Kōrero: South Canterbury region

The impact of lupins

The impact of lupins

Russell lupins were introduced in the Mackenzie Basin in the 1940s from sowings or ‘garden escapees’. Although beautiful, they modify ecosystems of braided rivers. Wading birds such as the wrybill require shallow braids to feed in. The lupins stabilise river gravels, but this forces the river to form deep, rapid channels unsuitable for birds. Deep stands of lupins also shade and displace native plants, such as the woodrush. This is the lower Hooker River valley.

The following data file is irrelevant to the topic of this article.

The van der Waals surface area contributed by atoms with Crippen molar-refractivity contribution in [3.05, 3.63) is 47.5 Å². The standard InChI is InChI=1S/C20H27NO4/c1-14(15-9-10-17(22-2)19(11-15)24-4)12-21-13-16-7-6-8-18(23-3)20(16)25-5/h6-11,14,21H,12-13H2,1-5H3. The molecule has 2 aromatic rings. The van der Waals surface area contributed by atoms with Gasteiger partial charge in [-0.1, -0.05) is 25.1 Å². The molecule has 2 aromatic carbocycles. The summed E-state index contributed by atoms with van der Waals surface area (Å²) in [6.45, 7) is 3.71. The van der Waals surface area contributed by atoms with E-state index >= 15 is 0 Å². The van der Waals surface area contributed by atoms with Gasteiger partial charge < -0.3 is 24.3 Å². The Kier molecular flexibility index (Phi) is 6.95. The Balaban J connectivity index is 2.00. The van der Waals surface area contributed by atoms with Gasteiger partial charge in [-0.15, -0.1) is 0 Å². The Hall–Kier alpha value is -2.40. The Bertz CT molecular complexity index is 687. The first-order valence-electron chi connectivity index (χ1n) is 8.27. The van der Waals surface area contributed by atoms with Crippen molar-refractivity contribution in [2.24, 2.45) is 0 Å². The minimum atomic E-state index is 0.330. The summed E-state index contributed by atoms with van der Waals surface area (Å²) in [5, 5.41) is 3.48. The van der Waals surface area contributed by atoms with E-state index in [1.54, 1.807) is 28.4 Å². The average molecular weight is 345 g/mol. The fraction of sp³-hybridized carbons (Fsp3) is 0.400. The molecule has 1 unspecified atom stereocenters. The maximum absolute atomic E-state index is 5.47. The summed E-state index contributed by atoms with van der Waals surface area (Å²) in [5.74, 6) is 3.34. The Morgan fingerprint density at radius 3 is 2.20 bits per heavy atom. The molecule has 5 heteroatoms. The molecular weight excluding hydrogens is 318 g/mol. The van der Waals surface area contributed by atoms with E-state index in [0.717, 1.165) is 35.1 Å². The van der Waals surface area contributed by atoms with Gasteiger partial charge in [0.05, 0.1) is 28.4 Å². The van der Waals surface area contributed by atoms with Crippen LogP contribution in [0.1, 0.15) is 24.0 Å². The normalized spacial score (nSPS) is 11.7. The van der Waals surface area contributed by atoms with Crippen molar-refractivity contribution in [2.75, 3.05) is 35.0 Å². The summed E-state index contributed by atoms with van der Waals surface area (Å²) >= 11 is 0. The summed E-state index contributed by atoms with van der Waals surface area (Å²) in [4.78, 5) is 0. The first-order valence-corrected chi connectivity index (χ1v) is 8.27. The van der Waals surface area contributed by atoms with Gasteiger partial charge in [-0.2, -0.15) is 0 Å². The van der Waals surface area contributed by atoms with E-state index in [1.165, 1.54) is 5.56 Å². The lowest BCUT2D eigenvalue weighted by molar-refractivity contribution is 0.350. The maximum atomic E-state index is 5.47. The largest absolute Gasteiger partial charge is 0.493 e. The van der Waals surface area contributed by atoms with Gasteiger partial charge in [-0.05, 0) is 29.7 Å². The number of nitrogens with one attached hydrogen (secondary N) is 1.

Te whakamahi i tēnei tūemi

Christchurch & Canterbury Tourism

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Te tuhi tohutoro mō tēnei whārangi:

John Wilson, 'South Canterbury region - Climate, vegetation and wildlife', Te Ara - the Encyclopedia of New Zealand, http://www.TeAra.govt.nz/mi/photograph/11313/the-impact-of-lupins (accessed 7 December 2019)

He kōrero nā John Wilson, updated 2 Feb 2017